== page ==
Another similar multiplier circuit is disclosed in copending U.S. patent application Serial No. 387,644, entitled "Fast Error Checked Multibit Multiplier", by Glen R. Kregness filed June 8, 1982 and assigned to the present assignee. The differences and improvements in the present application will be more clearly understood as one reads and undestands the present description. However, generally that earlier application is primarily concerned with the use of a gated carry/save network. Through the use of that network, the need for the decoding of the multiplier bits was eliminated. Although the array itself is increased in complexity, the multiplexers required by earlier systems have been eliminated. In addition, interaction between multiplier groups is no longer required. The net effect is a reduction in logic with faster operation because of the elimination of the decoding.
 Even though it is well known, indeed, that many important features of today's fast computers depend on the fact that during operations that last longer than one memory cycle (typically, during multiplication or division) memory can be made available for other operations (e.g. input output) it is still desirable to process in parallel. Thus, a unique approach for the construction of an LSI multiplier will now be described which provides a unique logic block for use in creating a multiplication pipeline of arbitrary size.
 Accordingly it is an object of this invention to provide an improved multiplier for use in a large scale digital data processing system, and integrated circuit chips which may be used for building such a network. Preferably each chip includes provision for parity generation.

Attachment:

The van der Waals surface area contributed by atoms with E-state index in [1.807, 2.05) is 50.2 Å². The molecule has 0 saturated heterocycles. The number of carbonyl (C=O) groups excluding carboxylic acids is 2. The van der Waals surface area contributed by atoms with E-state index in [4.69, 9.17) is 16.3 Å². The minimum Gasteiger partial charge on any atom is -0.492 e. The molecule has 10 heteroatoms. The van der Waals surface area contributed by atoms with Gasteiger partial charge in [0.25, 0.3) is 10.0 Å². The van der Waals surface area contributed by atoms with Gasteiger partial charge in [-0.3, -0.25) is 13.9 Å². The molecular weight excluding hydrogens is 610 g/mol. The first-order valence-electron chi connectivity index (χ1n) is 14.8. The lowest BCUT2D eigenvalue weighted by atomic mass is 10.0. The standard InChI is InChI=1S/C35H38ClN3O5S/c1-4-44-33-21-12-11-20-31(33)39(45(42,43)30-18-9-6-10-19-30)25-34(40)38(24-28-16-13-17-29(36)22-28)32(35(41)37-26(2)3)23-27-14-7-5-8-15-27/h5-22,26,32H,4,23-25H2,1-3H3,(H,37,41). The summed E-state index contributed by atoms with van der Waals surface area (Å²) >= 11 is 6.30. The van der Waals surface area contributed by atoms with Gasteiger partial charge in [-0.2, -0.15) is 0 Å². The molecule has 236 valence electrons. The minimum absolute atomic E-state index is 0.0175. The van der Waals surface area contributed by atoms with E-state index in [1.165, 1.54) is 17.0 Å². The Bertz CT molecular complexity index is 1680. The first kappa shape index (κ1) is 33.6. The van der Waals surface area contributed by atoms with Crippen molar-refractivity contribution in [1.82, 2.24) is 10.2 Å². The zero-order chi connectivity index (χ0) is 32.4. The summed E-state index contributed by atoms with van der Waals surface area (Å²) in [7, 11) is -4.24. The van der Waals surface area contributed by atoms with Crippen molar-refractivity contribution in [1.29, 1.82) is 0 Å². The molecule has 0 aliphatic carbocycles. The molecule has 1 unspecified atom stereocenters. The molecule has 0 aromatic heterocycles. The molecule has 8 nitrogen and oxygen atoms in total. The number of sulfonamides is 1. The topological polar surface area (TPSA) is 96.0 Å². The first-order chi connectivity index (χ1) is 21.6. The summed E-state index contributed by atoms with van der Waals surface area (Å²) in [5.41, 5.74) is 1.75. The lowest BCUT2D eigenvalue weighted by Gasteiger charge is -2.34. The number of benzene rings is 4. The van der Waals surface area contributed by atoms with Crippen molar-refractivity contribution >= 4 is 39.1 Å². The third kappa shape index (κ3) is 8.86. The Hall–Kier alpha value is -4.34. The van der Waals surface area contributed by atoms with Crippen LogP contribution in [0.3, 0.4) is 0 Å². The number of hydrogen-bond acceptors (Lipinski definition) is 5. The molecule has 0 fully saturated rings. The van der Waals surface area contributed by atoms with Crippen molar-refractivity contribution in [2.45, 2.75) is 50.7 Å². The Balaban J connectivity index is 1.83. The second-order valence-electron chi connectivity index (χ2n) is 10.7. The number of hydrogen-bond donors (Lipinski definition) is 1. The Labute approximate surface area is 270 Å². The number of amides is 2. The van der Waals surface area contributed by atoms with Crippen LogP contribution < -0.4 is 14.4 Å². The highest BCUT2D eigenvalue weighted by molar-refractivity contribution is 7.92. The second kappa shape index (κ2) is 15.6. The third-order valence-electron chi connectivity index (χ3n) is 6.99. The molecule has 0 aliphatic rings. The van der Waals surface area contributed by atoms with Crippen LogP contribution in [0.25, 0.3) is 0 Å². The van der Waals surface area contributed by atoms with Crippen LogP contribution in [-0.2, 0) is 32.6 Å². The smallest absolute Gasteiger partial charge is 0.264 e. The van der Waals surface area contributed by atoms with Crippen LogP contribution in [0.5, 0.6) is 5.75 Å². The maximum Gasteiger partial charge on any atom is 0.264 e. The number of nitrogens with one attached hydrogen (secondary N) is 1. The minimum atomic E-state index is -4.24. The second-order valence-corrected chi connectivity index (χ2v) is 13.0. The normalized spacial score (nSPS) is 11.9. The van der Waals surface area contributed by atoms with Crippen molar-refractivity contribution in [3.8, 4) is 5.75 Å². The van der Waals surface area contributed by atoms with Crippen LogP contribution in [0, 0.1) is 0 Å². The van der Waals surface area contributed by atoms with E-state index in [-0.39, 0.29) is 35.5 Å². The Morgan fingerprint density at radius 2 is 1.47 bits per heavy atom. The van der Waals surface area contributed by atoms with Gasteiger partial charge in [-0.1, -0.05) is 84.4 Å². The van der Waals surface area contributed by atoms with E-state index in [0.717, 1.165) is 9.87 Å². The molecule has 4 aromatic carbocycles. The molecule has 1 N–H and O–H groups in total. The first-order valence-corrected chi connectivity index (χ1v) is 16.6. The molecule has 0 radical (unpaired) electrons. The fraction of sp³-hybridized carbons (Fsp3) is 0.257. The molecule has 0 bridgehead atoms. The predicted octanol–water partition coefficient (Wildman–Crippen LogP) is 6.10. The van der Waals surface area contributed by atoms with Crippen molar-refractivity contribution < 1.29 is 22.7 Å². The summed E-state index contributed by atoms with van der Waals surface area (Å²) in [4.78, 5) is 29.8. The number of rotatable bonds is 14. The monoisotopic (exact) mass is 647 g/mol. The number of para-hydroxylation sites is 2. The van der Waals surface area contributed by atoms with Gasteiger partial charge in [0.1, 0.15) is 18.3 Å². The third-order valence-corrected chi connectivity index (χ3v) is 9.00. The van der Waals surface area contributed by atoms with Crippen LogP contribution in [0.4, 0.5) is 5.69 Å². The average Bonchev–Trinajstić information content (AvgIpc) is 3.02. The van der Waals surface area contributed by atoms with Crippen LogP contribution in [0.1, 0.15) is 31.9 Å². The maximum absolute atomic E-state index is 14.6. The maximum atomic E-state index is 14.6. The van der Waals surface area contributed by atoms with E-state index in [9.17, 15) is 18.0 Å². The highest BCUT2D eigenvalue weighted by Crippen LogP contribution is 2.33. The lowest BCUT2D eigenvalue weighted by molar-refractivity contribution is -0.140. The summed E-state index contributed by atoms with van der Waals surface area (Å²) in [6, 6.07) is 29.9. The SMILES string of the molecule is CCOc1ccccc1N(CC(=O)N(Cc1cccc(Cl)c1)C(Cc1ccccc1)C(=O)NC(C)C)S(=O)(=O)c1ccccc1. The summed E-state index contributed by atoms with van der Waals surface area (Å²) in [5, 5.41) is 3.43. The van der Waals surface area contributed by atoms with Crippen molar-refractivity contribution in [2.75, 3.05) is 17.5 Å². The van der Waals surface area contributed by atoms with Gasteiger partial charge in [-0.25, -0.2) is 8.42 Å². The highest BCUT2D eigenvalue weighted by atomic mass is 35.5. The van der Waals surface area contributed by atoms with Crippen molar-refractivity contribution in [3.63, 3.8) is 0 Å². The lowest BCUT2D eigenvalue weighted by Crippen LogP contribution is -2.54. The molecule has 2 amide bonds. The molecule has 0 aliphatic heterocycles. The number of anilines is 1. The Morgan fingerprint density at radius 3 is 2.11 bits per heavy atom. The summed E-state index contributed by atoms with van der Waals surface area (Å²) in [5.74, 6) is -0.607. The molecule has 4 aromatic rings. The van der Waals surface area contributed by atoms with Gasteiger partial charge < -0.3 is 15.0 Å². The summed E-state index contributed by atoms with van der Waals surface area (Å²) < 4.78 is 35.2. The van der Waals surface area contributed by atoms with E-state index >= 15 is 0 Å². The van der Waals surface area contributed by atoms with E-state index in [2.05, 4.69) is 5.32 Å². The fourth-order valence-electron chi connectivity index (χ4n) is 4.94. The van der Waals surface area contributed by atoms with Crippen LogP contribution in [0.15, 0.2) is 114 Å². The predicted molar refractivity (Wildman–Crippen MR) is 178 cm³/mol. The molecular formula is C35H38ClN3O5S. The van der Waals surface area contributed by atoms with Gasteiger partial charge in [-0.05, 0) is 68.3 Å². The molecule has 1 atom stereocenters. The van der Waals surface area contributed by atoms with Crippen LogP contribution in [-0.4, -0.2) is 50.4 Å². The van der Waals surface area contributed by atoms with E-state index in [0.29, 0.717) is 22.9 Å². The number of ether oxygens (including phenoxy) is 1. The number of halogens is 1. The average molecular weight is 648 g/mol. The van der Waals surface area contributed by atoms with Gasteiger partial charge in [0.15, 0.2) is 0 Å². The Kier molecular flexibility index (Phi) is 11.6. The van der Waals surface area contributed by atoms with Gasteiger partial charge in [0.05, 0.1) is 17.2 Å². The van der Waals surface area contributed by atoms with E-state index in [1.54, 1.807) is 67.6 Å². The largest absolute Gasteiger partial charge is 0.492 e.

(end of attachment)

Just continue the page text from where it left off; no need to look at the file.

A logical building block for use in a binary digital multiplier circuit is disclosed wherein the logical building block may be used to create a multiplication pipeline with parity, which pipeline may be of arbitrary size. The multiply pipeline with parity configuration includes circuits for generating and checking parity. The parity of the output carries leaving the component chips of the multiply pipeline are explicitly generated internally to those chips. By generating output carry parity onchip, all singlebit errors except for those caused by onchip internal gate or metallization faults will be detected. Thus, means are provided for detection of singlebit errors in the multiplication circuitry. The proposed multiply pipeline with parity circuit includes a pair of gate arrays, or chips, which participate as follows. A 6bit by 6bit multiply with parity chip is used as a building block in a portion of the pipeline in which all logical products are initially generated, and reduction of these logical products, or partial products, commences. A 6bit by 4bit adder/register with parity chip is used as a building block in subsequent sections of the pipeline, which are used to further reduce the partial products. This latter chip type also contains a latch register to provide orderly and controlled staging of the intermediate partial products.